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ONLF and OLF Holds the Ethiopian government and its ruling Coalition Parties as solely responsible for the mass killings of Oromo and Somali peoples

Joint Statement by Oromo Liberation Front (OLF) and Ogaden National Liberation Front (ONLF)

December 21, 2017

The Ethiopian government has been systematically instigating conflict between and within nations in Ethiopia to divert the attention of the stakeholders from its failing rule for the last two years. Although, the Ethiopian government has continually employed divide-and-rule tactics across the country by systematically instigating and promoting civil war among the nations; such war is specifically orchestrated between the Ogaden Somali and the Oromo nations, under the stage management of both Federal government security apparatus, and agents of both regional states.

Such Machiavellian policies of the ruling regime and its regional collaborators has costed both communities, countless lives, and it is affecting not only Oromo people and Somali people in Ethiopia, but also spreading across borders in the Horn of Africa, from Djibouti to Somalia and Kenya. Today, the situation is rapidly deteriorating as hundreds of civilians are massacred. Left unaddressed, the conflict will undoubtedly lead the two fraternal communities to a horrific civil war. Furthermore, if the
Ethiopian regime is left to succeed, such a war inevitably will cost millions of lives with dire consequences for both communities and the communities of wider Horn of Africa.

Cognizant of the fact that, the unfolding tragedies are meticulously masterminded and implemented under the leadership of the regime with the objective of staying in power, employing divide and rule methods as means of governance; the ONLF and OLF holds the Ethiopian regime and the ruling EPRDF party as solely responsible for the crimes committed against both peoples and the wider peoples of Ethiopia. Therefore, we urge the regime to unconditionally and immediately stop such criminal practices.

Furthermore, both fronts request the AU, EU the UN and the international community to urgently start an independent international investigation into the unfolding tragic and continuous massacres of civilians in both sides; that is to date worsening in the entire Somali-Oromia borders including, the other parts of Ethiopia; to be able to bring those responsible for such abhorring crimes to an international tribunal.

The OLF and ONLF call upon the Somali and Oromo people, to stop being used as agents of EPRDF regime to aide it to commit crimes against each other. ONLF and OLF further call upon the traditional elders, civil society, religious leaders, political organisations and intellectuals of both communities to come together and fight this menace against the wellbeing of both nations. ONLF and OLF also call upon all organisations, civil societies and communities in Ethiopia to condemn the current barbarous acts and desist from talking part in it.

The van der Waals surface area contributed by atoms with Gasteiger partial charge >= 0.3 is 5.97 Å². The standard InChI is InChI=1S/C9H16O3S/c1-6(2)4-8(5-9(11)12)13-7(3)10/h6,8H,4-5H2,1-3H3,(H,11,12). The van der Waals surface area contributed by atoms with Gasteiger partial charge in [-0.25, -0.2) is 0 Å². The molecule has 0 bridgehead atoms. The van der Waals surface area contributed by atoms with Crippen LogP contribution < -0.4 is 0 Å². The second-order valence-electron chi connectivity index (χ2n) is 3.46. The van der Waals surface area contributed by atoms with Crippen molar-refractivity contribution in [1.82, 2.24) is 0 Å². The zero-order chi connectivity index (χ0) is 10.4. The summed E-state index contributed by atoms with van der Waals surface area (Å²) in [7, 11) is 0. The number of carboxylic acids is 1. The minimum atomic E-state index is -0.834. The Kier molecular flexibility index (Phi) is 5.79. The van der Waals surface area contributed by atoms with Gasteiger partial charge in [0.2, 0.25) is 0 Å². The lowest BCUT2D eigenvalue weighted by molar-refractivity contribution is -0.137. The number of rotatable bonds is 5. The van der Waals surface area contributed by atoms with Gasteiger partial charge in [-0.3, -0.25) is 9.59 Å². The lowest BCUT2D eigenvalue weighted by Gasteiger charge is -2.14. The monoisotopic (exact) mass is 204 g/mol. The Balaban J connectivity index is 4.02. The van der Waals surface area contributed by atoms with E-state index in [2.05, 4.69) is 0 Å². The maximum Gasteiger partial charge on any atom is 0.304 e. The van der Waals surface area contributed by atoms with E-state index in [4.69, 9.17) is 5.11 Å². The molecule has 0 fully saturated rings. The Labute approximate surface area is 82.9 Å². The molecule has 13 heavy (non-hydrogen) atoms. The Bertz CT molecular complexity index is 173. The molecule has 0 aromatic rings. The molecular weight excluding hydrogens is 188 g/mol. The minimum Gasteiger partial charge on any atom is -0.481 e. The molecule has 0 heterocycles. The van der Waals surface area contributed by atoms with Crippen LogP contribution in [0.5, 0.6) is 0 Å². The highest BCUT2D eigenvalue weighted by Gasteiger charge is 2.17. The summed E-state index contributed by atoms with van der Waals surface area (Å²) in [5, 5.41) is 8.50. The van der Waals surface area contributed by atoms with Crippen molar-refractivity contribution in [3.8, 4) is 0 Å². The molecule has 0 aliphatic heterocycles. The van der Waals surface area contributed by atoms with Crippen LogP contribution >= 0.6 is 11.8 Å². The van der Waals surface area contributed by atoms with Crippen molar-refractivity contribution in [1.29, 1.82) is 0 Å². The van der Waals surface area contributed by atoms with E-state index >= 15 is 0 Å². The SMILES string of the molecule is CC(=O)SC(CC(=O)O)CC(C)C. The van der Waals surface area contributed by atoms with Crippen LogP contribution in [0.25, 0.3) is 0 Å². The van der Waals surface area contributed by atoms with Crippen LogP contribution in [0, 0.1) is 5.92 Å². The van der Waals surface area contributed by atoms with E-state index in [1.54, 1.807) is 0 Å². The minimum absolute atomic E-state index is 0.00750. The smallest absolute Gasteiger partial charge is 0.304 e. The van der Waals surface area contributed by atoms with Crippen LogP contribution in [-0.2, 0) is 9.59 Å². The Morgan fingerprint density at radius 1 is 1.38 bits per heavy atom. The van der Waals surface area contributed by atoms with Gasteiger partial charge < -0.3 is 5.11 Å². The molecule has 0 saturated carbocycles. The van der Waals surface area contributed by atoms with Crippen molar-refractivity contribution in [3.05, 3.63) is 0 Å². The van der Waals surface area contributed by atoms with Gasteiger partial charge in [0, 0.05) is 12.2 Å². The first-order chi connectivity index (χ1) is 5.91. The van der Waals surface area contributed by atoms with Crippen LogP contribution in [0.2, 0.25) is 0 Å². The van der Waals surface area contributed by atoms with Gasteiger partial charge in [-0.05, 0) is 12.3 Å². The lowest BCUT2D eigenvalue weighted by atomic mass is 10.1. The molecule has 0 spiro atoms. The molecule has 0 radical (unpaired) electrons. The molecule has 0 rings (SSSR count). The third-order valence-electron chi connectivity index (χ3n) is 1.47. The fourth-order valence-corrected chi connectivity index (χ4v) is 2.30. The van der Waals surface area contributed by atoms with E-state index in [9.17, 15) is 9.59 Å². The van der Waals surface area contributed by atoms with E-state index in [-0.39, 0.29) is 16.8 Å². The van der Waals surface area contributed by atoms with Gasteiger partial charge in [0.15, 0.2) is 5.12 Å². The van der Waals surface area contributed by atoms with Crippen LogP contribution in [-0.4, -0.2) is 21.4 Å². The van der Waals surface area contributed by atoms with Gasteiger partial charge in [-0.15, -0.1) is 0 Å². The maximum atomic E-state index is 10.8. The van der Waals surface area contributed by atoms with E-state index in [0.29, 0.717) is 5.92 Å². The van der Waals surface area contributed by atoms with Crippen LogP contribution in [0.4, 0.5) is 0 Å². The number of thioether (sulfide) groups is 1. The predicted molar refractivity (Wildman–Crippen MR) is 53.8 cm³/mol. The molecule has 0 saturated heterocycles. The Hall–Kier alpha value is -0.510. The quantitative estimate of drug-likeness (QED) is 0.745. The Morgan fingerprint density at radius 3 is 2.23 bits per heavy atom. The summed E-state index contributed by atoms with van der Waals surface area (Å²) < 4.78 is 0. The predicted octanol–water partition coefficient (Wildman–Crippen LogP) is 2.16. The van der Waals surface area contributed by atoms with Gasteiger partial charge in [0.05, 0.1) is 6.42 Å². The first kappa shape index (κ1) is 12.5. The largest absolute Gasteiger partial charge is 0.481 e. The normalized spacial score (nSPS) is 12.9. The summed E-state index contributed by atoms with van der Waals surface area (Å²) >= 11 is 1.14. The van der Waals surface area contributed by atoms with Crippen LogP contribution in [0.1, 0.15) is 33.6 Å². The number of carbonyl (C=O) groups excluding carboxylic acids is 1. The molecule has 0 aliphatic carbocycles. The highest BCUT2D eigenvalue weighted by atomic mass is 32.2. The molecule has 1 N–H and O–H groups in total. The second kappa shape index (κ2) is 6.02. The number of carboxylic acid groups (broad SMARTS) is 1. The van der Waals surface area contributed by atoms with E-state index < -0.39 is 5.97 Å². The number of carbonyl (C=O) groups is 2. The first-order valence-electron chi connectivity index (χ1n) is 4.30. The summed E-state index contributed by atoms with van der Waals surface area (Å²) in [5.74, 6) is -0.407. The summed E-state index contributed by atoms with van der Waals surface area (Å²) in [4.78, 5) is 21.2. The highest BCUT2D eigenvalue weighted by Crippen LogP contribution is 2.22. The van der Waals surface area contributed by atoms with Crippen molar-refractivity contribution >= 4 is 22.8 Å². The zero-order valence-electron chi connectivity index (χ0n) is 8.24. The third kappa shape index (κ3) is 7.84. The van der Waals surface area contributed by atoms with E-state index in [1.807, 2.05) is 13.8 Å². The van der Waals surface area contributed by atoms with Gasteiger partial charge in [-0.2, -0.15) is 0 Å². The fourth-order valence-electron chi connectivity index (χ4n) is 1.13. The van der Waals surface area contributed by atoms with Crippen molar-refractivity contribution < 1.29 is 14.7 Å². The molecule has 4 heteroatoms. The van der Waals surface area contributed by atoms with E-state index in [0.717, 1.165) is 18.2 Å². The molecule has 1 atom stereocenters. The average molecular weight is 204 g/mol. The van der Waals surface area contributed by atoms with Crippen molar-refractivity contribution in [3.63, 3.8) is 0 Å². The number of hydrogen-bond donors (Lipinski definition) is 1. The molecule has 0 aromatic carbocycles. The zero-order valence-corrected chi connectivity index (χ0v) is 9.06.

OLF and ONLF also call upon media sources to both locally and internationally to expose this heinous crime and avoid fanning the conflict further and report responsibly.
The Oromo, Somalis and the other nations of the Horn of Africa will always remain neighbours; hence those who want to destroy the centuries old fraternal relationships between all communities in the Horn of Africa and Ethiopia are doomed to fail.

Finally, instigating ghastly killings and decapitation of the Civilians in Ogaden Somali and Oromia will never compromise our fraternity and never deviate us from our struggle for Freedom and Self-Determination.

Peace shall prevail!
Issued by The OLF and ONLF on December 21, 2017


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Ethiopian government’s attempt to blame the victims (the Oromo people) unravels TPLF’s war plans on Oromo people


It has now been more than a year since the Ethiopian government, controlled by the Tigrai People Liberation Front (TPLF), clearly and openly declared a war on Oromo people. In addition, the TPLF government has also promoted conflict between the Oromo people and its neighbors, which have lived together in peace, love and mutual respect for decades.

This TPLF orchestrated conflicts has caused a huge crisis on the life, property and overall wellbeing of hundreds-of-thousandth of Oromo people. In fact, the Ethiopian military generals and leaders have planned, trained and deployed the Somali special forces (aka Liyu Police) to carry-out the killings of the Oromo people and destruction of their homes. As a result of this war, hundredthof-thousandth of Oromos were either killed, wounded, their homes and properties were completely destroyed or displaced. While these all heinous acts have been taking place on Oromo farmers, the TPLF government has never had any saying.